Halfway down Luanda’s Marginal Boulevard, which runs along the rim of its Atlantic bay, is one of the city’s few billboards, advertising Mont Blanc jewellery. Resting in its shade is a group of street children. None is older than 12, some have distended bellies and all are trying to hustle a bread roll for breakfast from passers-by. One of the children, Fernando, is usually on parking duty next to the Hotel Tropico. The small tips he gets from businessmen for keeping an eye on their cars are enough for one decent meal a day. Occasionally he manages to get a little extra by saying he needs money for school fees. He distributes some of the cash among his friends, who provide protection in numbers from older hucksters keen to chase the boys off their patch.
Fernando tells me he’s from Boavista, one of the largest slums in the city. When the Portuguese left Angola, Luanda was a city of half a million people. Since then, with the influx of a steady stream of refugees from the war-torn interior, it has grown into a sprawling conurbation with an estimated population of five million. Town planning wasn’t on the government’s list of priorities during the war, and the city’s slums look more like refugee camps, lacking any sort of infrastructure.
A cholera epidemic that began in Boavista has spread across the country, killing more than two thousand people. It’s the first serious outbreak in Luanda in more than ten years; the interior has not seen the disease for even longer. In the centre of Boavista a man is collecting water from a pothole. It hasn’t rained for ten days, but if you make less than a dollar a day, you can’t afford the water ferried in by private tankers. At the nearby emergency clinic a doctor tells me that the disease has already moved hundreds of miles south, to the port of Benguela. During the war, which lasted until Jonas Savimbi, the leader of Unita, was killed in 2002, people tended not to move out of the capital, so cholera didn’t spread. Since the government has been rebuilding the country’s infrastructure, however, the disease has travelled along the new roads.
Most of the reconstruction, financed in the main by Angola’s oil boom, is concentrated along the Lusophone coast, traditionally a bastion of government support – to the detriment of the vast Umbundu-speaking interior. The linguistic divide is also political, dating back hundreds of years to when mulatto families on the coast acted as intermediaries in the slave trade between the Portuguese and the interior tribes. Savimbi, backed by Western cash and guns, skilfully portrayed his fight as the struggle of an authentic African people, or povo – authentic because they were indigenous – against a mixed-race Communist coastal elite, whose definition of the povo was exclusive and ‘racist’.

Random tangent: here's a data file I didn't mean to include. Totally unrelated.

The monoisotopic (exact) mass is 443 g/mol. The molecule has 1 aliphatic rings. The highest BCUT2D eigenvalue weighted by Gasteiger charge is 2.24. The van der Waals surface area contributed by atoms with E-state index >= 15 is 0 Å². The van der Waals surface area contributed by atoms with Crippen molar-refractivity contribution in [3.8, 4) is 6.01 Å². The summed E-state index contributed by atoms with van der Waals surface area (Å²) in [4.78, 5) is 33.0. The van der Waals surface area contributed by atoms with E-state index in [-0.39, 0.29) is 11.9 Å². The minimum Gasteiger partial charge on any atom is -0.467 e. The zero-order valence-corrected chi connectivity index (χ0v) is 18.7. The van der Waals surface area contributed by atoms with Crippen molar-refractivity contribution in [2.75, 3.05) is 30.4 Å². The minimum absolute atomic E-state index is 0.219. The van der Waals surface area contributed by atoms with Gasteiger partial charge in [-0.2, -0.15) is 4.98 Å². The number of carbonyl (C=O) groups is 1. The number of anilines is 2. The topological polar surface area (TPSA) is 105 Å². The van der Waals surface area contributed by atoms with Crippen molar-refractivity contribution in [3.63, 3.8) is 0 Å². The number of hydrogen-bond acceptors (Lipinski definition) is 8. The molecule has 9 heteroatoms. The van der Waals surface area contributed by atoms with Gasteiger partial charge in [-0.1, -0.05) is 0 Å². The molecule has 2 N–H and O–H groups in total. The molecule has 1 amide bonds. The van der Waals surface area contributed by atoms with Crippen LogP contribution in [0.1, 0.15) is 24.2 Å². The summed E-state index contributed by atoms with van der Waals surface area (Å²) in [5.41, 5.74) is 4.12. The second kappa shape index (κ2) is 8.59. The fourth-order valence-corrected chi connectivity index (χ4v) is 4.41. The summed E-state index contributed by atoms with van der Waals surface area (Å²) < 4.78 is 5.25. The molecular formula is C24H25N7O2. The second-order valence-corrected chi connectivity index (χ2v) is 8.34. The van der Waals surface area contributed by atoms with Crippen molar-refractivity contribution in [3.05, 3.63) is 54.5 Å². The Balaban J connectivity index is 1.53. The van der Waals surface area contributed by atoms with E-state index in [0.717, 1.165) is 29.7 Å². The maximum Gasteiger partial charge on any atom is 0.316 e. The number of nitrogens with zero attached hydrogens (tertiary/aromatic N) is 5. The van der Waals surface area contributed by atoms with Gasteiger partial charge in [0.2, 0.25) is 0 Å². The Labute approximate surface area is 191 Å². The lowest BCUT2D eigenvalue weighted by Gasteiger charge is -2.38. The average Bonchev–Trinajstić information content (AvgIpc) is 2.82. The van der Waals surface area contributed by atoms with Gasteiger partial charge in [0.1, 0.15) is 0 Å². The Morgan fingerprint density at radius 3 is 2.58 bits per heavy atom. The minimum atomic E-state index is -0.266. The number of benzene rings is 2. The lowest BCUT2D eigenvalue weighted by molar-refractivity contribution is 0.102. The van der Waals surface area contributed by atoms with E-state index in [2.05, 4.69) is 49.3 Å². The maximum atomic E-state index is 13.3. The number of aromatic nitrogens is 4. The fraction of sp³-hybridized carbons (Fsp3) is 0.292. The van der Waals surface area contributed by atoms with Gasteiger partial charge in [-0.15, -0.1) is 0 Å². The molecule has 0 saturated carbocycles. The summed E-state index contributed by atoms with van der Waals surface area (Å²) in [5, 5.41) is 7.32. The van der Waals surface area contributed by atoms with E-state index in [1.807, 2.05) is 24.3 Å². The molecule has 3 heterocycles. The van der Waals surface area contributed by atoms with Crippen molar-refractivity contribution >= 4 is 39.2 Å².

In the city of Huambo, a centre of the old Ovimbundu kingdom high in the Planalto region, a guide drove me to the place where Savimbi lived in the early 1990s. The dilapidated ‘White House’ is decked with lines of colourful clothes hung out to dry by squatters in its gutted interior. The city’s colonial buildings are dilapidated, their pastel façades scarred by shrapnel, and crumbling factories are all that remain of a once thriving manufacturing base: ‘Before the war Huambo was the industrial centre of the country, making everything from plastics to TVs,’ an official from the Environment Ministry said. Now a motorcycle factory is all that remains. The buildings in the old industrial park on the outskirts of the city are surrounded by overgrown grass, their insides long since gutted by bombs. One, a former municipal office block, bears the faded slogan ‘Viva o Marxismo Leninismo.’ That was before the oil boom. President José Eduardo dos Santos and the MPLA (Popular Movement for the Liberation of Angola) government abandoned their commitment to socialism some time ago.
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